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Suing the UN

Today, Reuters reports that a Dutch court has rejected the UN’s claims of immunity and allowed the families of massacre victims to sue the Netherlands and the global body. In 1995, Bosnian Serbs were able to enter Srebrenica and slaughter approximately 8,000 Muslims. The town had been guarded by Dutch soldiers serving as UN peacekeepers, but they failed to stop the Serb forces from taking control of the enclave. The families allege that the Dutch troops could have prevented the massacre if the UN had provided air support. It appears that senior Dutch officers inside the UN wanted to prevent friendly-fire casualties and so blocked the use of aircraft. Srebrenica is considered the worst atrocity in Europe since the end of World War II.

“The UN has the duty to prevent genocide,” said Marco Gerritsen, lawyer for the families, in a statement. “An appeal to immunity in a case of genocide, as in the Srebrenica drama, is irreconcilable with the UN’s own objectives and its international obligations.”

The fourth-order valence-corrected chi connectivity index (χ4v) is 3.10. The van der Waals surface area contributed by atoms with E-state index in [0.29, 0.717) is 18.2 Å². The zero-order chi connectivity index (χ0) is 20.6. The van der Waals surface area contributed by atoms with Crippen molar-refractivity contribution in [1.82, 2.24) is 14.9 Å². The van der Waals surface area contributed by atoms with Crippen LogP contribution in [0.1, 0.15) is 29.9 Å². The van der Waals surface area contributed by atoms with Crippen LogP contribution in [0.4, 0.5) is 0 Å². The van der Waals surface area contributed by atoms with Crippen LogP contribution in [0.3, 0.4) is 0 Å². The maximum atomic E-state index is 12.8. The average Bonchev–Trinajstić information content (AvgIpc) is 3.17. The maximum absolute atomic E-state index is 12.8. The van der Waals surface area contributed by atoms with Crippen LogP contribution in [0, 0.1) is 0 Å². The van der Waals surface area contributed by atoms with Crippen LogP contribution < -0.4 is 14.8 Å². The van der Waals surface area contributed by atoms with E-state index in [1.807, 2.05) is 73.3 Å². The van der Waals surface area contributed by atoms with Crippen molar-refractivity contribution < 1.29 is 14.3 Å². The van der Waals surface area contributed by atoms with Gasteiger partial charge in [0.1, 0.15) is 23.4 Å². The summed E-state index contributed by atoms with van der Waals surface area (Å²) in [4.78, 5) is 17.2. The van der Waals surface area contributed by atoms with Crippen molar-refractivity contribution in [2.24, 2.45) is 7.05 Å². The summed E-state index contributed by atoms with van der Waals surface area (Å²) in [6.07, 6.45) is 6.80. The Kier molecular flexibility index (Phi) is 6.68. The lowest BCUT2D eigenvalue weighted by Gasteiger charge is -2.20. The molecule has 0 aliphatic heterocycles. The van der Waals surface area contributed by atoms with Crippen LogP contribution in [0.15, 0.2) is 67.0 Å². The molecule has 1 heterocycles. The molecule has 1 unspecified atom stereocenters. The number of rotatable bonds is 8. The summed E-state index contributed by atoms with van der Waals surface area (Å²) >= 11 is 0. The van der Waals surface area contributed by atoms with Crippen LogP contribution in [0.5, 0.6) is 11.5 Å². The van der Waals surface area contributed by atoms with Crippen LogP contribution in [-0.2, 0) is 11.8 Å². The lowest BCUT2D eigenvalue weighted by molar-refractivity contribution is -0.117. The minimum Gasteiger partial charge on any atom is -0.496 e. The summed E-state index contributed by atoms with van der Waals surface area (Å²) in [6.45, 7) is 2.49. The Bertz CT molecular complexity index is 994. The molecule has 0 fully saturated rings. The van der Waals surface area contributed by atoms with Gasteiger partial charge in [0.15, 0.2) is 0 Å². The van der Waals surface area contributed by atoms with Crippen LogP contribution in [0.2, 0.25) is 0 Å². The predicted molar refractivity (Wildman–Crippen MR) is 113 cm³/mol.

So if the UN has an obligation to prevent genocide, does it have other responsibilities as well? For instance, has it made a binding commitment to the people of the world to enforce its Universal Declaration of Human Rights? Article 3 states that every person has the right to “liberty.” Article 18 guarantees “freedom of thought, conscience and religion.” Article 21 recognizes “the right to take part in the government of his country.” Why can’t a court just outlaw autocracy on the basis of the Declaration? Personally, I have a hard time justifying the presence of either China or Russia on the Security Council. And why do Cuba and Saudi Arabia sit on the new Human Rights Council?

I am sure that readers of contentions can think of other ways to use judicial mechanisms to make the UN live up to its ideals. And if the organization ultimately proves incapable of doing so, perhaps someone might ask a judge to abolish it.



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